Amitofo Care Centre (ACC) is a Buddhist orphanage home dedicated to help Africa with Buddhism

2012-10-15 How do the ACC kids learn Chinese?

An article by Singaporean journalist Lee Jing Song

Earlier this year I had the privilege to meet the ACC kids when they were in Singapore and I was very amazed by their Chinese literacy. The fact that they can communicate, sing and even present a speech in Chinese is truly exceptional which really made me wonder: how did these kids learn Chinese?

Last month a journalist from Singapore visited the Amitofo Care Centre in Malawi to investigate how exactly do these hundreds of kids learn Chinese at the centre. The journalist was there for a mission: to find out whether they are any tricks or hints that could help the Singaporean kids who find it difficult to learn and remember Chinese.

When asked by the journalist about the challenge she had in learning Chinese, Wan Yue (who is 15 years old and joined the centre four years ago) honestly said that she found it extremely difficult to cope in the beginning, but then she realised that there is only one way to make this work – practice, practice and more practice! She said she actually had to repeat saying a word many times until she got the pronunciation right, and on top of that she also wrote the words repeatedly on a daily basis in order to memorise them.

“I wrote each Chinese word at least 50 times and during this process I found that I became more familiar with the word and began to understand its underlying meaning”.


Three languages in primary school

The ACC kids in primary school have to do five subjects - Maths, Science and three languages (a widely spoken language in Malawi called Chichewa, English and Chinese – which is more than what Singaporean kids have to do. When the ACC kids reach secondary school, they have to do three additional subjects which are history, geography and Malawian sociology.

The journalist spent his first day with the kids in primary school, sitting through the 35-minute long classes, and noticed that comparing to Singapore there is no major difference in terms of how the subjects are taught at ACC. Take the Chinese class as an example, the teacher simply drew a number of fruits on the blackboard, write their Chinese names next to them and taught the kids how to pronounce them. The journalist also noticed that the kids had a high level of concentration and listened really well to what the teacher had to say.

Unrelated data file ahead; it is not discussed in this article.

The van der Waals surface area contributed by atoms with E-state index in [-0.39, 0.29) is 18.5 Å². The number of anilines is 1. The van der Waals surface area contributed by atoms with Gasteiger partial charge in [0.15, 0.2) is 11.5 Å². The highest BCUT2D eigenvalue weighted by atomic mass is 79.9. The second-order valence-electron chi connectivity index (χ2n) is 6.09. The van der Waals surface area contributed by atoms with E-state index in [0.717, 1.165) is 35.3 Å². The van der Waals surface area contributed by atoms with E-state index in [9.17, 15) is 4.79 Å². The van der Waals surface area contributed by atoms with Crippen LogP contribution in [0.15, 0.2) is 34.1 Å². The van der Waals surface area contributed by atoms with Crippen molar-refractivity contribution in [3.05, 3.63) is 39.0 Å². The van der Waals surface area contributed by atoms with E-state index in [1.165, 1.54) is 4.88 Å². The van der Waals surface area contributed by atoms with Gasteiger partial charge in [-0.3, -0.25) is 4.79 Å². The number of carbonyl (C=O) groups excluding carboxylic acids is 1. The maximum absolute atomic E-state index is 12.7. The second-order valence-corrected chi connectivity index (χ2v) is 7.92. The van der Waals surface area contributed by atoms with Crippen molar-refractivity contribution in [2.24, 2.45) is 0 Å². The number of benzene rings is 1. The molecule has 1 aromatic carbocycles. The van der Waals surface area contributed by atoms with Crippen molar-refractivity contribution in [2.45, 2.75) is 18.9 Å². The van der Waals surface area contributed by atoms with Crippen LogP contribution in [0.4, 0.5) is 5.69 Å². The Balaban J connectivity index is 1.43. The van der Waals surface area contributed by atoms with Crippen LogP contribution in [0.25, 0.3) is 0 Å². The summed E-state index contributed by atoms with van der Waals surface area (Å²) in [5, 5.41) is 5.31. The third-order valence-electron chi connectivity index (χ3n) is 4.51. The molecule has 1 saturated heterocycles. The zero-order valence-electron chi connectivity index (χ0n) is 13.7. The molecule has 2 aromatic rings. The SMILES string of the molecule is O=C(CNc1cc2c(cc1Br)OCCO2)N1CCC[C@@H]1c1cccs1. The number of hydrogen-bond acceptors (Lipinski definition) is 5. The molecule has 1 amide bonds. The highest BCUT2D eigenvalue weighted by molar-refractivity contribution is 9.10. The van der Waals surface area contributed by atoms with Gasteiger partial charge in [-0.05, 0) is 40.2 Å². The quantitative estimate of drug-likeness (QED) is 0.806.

Chinese to change their destinies

The head of ACC Malawi, Miss Lo, told the journalist that the kids are between the ages of 3 to 17 and have no knowledge of the Chinese language before they join ACC, but it takes only 1 to 3 years for them to learn the basics and 5 years to read and write it.

Miss Lo added, “I don’t think the ACC kids are born with better language skills than others. I believe that it’s the attitude of the kids, together with the environment we provide them with, that helps them learn Chinese so quickly. Besides the 35-minutes classes the kids also have to participate in other activities such as Buddhist study, martial arts, dancing and singing which are all conducted in Chinese. Furthermore, most of the volunteers at the centre are from Asia which gives the kids another opportunity to practise.”

During the four-day visit the journalist spent a lot of time with the kids and not one of them said they hate to learn Chinese, which reflects the fact that they do have a positive learning attitude.

Master Hui Li, the founder of ACC, said: “The ACC kids all came from poor backgrounds and did not have the opportunity to learn something new. When they arrived here, they were suddenly exposed to many new things and knowledge that broadened their thinking and enriched their lives in various ways. Hence they naturally develop a positive learning attitude towards learning.”

Malawi is the 9th poorest country in the world, with an average age of 37 due to the AIDS pandemic. Many parents therefore pass away when their kids are still young, leaving over 2 million orphans behind. Fortunately the government was willing to receive international aid which opened a pathway for ACC to establish care centres in Malawi. The ACC kids know that they are privileged to be at ACC and also understand that they have to work diligently in order to shape their own destinies. Some of the older ACC kids also feel grateful that ACC has taught them Chinese, because they understand that it has improved their mobility in the jobs market. One of them even said that she wants to go to China and study to become a doctor, so that she can save the sick people in her tribe.


A typical day at ACC:

·         04:30 – Wake up

·         05:00 – Morning worship, meditation, chanting and Buddhist teaching

·         06:00 – Morning exercise

·         07:00 – School starts

·         14:00 – School ends

·         14:30 – Buddhist story telling

·         15:00 – 17:00 – Other activities (martial art, singing, dancing, speech, extra classes)

·         18:30 – Evening service, meditation, Buddhist teaching

·         19:00 – 21:00 – Free time

·         21:30 – Bed Time